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Chesapeake collectibles shop caters in cool memorabilia

By Clint Thomas, Metro Reporter
CLINT THOMAS | Metro
Lawrence Sadler of Cool Stuff Collectibles shows off a 1948 Foto-Electric Football board game. He said the flea market find, which sold in ‘48 for $5.95, has never been played and still contains its original light bulb.
Cool Stuff owner Lawrence Sadler stands with his crowd-pleasing, red Ford Fairlane in the parking lot of Cool Stuff Collectibles on MacCorkle Avenue in Chesapeake.
NASCAR items -- particularly those pertaining to Dale Earnhardt -- are popular and plentiful at Cool Stuff Collectibles.
A bevy of Barbies -- including a limited-edition collection of “Wizard of Oz”-themed Barbies and Kens -- is in stock at Cool Stuff Collectibles.
G.I. Joes are available at Cool Stuff Collectibles, along with action figures from “Star Trek,” “Star Wars,” the “Happy Days” television series and numerous others.

The business’ name says it all, very succinctly: There’s a lot of cool stuff inside Cool Stuff Collectibles in Chesapeake.

The Cool Stuff shelves are filled with new and nostalgic collectibles ranging from Barbie dolls to baseball, football, basketball and even NASCAR trading cards. A virtual platoon of G.I. Joes stands in formation for your purchasing consideration. Vintage and newer comic books are available, as are games, model cars and toys galore. (If you’re in the market for a “Potsie” action figure from the 1970s “Happy Days” TV series, Sadler can hook you up.)

Lawrence Sadler of Crown Hill owns and operates Cool Stuff Collectibles. He opened the store in mid-November, intending to vend only through the Christmas season. A collector of baseball cards since childhood (“I remember when they went from five cents to 10 cents overnight; it was like a smack in the face,” Sadler recalled), he calls himself a “toy broker,” having accumulated his trove of treasures over decades.

“It kind of developed that people wanted me to stay here,” he said. “I’ve got a lot of collectors who come in. ... I’ve had toys I’ve put back for years, and I thought, if nothing else, I could make my own little ‘punch hole’ business.”

Sadler, who pastored at a Virginia church for 15 years, said he regarded his keepsakes originally as a retirement plan he didn’t have as a clergyman. He still likens his collecting, trading and selling to investing in the stock market. “When I’d find stuff cheap, I’d buy it,” he said.

He said he often sells the merchandise far below its listed market value, which has built a faithful customer base so far.

He also maintains a spiritual component to his business dealings. “The real reason I’m able to stay open is that, years ago, my dad taught us to tithe. He said that the Bible says you’re blessed when you honor God with your first fruit. So, what I decided to do when I opened up -- if you buy something from me and spend $68 here, on your receipt, I’ll put down the name of your church. At the end of the month, your church will get a check for $6.80. That’s how we do our tithe. We have some little churches here in the area that need it, and it’s really been a blessing to some of them. We haven’t helped them out a lot, but if all businesses would do that, it would help,” Sadler said.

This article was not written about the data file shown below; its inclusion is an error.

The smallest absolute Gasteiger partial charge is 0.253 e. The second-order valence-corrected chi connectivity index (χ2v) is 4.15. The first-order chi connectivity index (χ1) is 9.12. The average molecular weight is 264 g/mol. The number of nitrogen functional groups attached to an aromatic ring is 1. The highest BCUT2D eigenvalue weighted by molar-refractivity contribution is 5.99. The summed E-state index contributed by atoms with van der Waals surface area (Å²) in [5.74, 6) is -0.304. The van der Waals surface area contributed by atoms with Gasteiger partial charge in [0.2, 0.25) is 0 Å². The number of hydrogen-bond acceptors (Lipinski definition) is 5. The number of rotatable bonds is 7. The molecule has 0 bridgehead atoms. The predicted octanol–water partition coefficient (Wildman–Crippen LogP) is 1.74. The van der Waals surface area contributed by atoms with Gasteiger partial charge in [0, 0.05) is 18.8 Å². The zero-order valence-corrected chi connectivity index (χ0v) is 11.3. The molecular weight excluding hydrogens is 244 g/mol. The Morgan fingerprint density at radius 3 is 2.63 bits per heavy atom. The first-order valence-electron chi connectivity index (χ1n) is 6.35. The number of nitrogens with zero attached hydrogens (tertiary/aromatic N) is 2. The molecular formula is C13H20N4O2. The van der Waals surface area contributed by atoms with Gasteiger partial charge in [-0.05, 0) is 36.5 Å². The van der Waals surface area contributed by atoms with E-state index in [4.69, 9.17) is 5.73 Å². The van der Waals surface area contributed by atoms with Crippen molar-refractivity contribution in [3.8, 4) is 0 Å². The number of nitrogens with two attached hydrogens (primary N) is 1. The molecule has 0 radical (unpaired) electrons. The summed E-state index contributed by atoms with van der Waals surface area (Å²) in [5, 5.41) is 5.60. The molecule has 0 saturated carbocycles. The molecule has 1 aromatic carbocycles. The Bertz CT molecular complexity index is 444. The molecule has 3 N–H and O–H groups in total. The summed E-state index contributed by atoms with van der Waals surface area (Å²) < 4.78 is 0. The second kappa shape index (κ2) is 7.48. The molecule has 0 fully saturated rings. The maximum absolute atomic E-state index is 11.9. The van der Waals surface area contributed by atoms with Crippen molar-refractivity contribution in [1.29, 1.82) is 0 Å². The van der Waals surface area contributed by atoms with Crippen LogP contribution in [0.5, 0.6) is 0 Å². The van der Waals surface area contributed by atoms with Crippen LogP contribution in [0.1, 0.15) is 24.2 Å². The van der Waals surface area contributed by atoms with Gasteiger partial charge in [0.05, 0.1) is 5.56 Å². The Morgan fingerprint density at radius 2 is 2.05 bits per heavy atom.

“It’s been pleasantly surprising. I’ve kept my prices down, because I’ve bought stuff very cheap.”

His prize possession on site is a 1948 Foto-Electric Football board game. It retailed for $5.95 when it was introduced, he said. “It’s never been played,” he said. “The playbook has never been opened. It still has the original light bulb in it; it’s never been used.”

Sadler found the board game while he was browsing at a flea market in Charleston. “I don’t do flea markets a lot, and here’s the reason why: I want people to come in here and buy something, take it home, wrap it up and give it to someone as a gift and feel like they’ve gotten something new. Most of my stuff in here is like new. Some of it can’t be, because of sheer age.

“I like helping collectors find what they like,” he said. “When I started collecting, you’d go to a card show and it wasn’t dealers setting up things. You’d go in and trade with your friends and people you’d meet. It turned into such a crazy business that it made me want to get out of [collecting] baseball cards.”

Being a longtime toy broker conversant with the market, Sadler said, he has limited his eclectic inventory primarily to brand-name collectibles such as G.I. Joe and Barbie. “I have Dale Earnhardt things, super-heroes, Elvis, Marilyn Monroe items. Those are things, if you’d drop me in the middle of Kuwait, I could probably sell them, because there are certain names of things that sell. Like ‘Star Wars.’ You can’t go wrong buying ‘Star Wars’ stuff.”

Sadler said he is amenable to trading items from professional and amateur collectors. “Where I have so much old NASCAR stuff, I’m able to make some pretty good trades. They can bring it in. If they bring in any gems, any dynamite stuff, I’ll tell them, ‘This is the stuff you should keep and this is the stuff you should trade.’”

A colorful new sign is expected to be installed outside Cool Stuff Collectibles’ storefront this month. In the past and the meantime, customers have tended to stop by to admire the vintage red Ford Fairlane parked out front; during the holiday season, a Grinch figure sat at the wheel, drawing bypassers’ delight.

“I bought that car exactly for what it’s doing for me: It’s a signpost. My customers know that when the hood’s open, my store is open,” Sadler said.

Cool Stuff Collectibles is located at 13107-1/2 Maccorkle Ave. in Chesapeake. The store is open from 10 a.m. until 6 p.m. Mondays through Saturdays.

For more information, call 304-590-8011 or visit Cool Stuff’s Collectibles Facebook page.


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